TOYOTA MOTOR CORP. AND LEXUS SHOWCASE ADVANCED ACTIVE SAFETY RESEARCH VEHICLE AT CES
Lexus Research Vehicle Part of Evolving Autonomous Technologies That Aim to Make Driving Safer
LAS VEGAS – January 7, 2013 – Toyota Motor Corporation (TMC) and its Lexus Division unveiled its advanced active safety research vehicle for the first time at the International CES today to demonstrate ongoing efforts around autonomous vehicle safety technologies and explain Toyota's approach to reducing global traffic fatalities and injuries. The vehicle, based on a Lexus LS, advances the industry toward a new era of integrated safety management technologies.
The company's guiding strategy, called the Integrated Safety Management Concept, views traffic safety as a holistic blend of people, vehicles and the driving environment. The strategy carries through all five phases of operation:
• Initial time the driver and car begin a journey from a parked position
• Active safety systems designed to avoid a crash
• Pre-crash aimed at preparing for a collision
• Passive safety to help survive a crash
• Rescue and response after a crash has occurred
While key components of these research efforts could lead to a fully autonomous car in the future, the vision is not necessarily a car that drives itself. Instead, Toyota and Lexus envision technologies that enhance the skills of the driver, believing a more skillful driver is a safer driver.
"In our pursuit of developing more advanced automated technologies, we believe the driver must be fully engaged," said Mark Templin, Toyota group vice president and general manger of the Lexus Division. "For Toyota and Lexus, a driverless car is just a part of the story. Our vision is a car equipped with an intelligent, always-attentive co-pilot whose skills contribute to safer driving."
Safety Research Vehicle: A Glimpse Into the Future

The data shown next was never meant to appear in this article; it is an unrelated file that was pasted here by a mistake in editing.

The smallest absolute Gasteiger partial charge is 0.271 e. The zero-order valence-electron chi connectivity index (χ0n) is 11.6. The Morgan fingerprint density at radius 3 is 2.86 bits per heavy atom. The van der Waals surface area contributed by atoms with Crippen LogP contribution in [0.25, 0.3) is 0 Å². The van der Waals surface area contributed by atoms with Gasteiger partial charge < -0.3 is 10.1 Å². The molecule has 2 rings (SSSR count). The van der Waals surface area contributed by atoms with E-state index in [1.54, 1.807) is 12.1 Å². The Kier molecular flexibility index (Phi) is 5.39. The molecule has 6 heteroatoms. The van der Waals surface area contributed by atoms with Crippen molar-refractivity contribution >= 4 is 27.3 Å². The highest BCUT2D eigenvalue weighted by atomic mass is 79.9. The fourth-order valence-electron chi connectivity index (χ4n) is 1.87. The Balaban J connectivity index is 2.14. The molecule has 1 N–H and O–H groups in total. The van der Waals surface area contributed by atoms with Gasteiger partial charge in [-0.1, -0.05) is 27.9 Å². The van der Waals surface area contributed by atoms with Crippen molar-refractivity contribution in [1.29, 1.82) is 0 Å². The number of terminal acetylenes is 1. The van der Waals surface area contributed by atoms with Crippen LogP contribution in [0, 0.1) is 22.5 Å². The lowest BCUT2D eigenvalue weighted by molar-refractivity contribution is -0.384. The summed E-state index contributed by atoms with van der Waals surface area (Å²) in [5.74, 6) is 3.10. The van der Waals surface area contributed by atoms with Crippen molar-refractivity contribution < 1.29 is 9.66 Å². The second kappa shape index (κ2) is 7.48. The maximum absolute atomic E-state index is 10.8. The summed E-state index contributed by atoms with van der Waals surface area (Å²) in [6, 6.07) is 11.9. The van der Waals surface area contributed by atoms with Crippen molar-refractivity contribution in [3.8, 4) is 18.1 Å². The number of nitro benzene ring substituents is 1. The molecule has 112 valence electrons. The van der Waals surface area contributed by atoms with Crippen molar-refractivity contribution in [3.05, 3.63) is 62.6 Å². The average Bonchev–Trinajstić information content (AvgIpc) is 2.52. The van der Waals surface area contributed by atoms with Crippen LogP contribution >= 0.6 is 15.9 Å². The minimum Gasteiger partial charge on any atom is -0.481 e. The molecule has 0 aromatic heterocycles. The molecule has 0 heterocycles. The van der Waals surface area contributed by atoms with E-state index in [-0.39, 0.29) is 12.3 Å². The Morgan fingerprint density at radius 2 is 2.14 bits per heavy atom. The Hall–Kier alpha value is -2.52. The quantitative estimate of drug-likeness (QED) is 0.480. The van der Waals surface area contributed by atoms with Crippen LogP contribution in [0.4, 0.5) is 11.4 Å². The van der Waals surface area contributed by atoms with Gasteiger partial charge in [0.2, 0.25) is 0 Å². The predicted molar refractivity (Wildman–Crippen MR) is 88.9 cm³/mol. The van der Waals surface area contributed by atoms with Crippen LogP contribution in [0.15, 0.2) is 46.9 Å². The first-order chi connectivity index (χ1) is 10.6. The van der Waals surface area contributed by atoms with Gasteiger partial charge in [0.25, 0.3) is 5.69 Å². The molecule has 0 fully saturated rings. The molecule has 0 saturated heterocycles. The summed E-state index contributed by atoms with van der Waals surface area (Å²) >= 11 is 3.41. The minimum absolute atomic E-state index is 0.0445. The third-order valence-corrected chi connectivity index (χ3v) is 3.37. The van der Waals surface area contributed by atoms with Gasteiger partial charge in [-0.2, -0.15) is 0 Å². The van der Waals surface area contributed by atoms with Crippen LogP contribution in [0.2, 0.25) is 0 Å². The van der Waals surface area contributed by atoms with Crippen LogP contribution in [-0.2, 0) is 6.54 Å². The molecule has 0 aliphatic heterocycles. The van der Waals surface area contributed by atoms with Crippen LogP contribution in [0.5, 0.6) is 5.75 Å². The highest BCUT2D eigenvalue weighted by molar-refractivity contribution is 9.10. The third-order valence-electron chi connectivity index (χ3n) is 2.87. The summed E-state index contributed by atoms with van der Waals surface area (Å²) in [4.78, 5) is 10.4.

The Lexus advanced active safety research vehicle is equipped with an array of sensors and automated control systems to observe, process and respond to the vehicle's surroundings. These include GPS, stereo cameras, radar and Light Detection and Ranging (LIDAR) laser tracking.
The vehicle systems are capable of tasks such as scanning movement of objects around it, identifying a green light from a red light and measuring the trajectory of the vehicle on the road.
• A 360-degree LIDAR laser on the roof of the vehicle detects objects around the car up to about 70 meters.
• Three high definition color cameras detect objects about 150 meters away, including traffic light detection using the front camera and approaching vehicles using the side cameras.
• Radars on the front and sides of the vehicle measure the location and speed of objects to create a comprehensive field of vision at intersections.
• A distance measurement indicator located on a rear wheel measures travel distance and speed of the vehicle.
• An inertial measurements unit on the roof measures acceleration and angle changes to determine vehicle behavior.
• GPS antennas on the roof estimate angle and orientation even before the vehicle is in motion.
The research vehicle is a testing platform aimed at the development of systems capable of enhancing the driver's perception of his or her environment, assisting in the decision-making process and improving overall driving skills.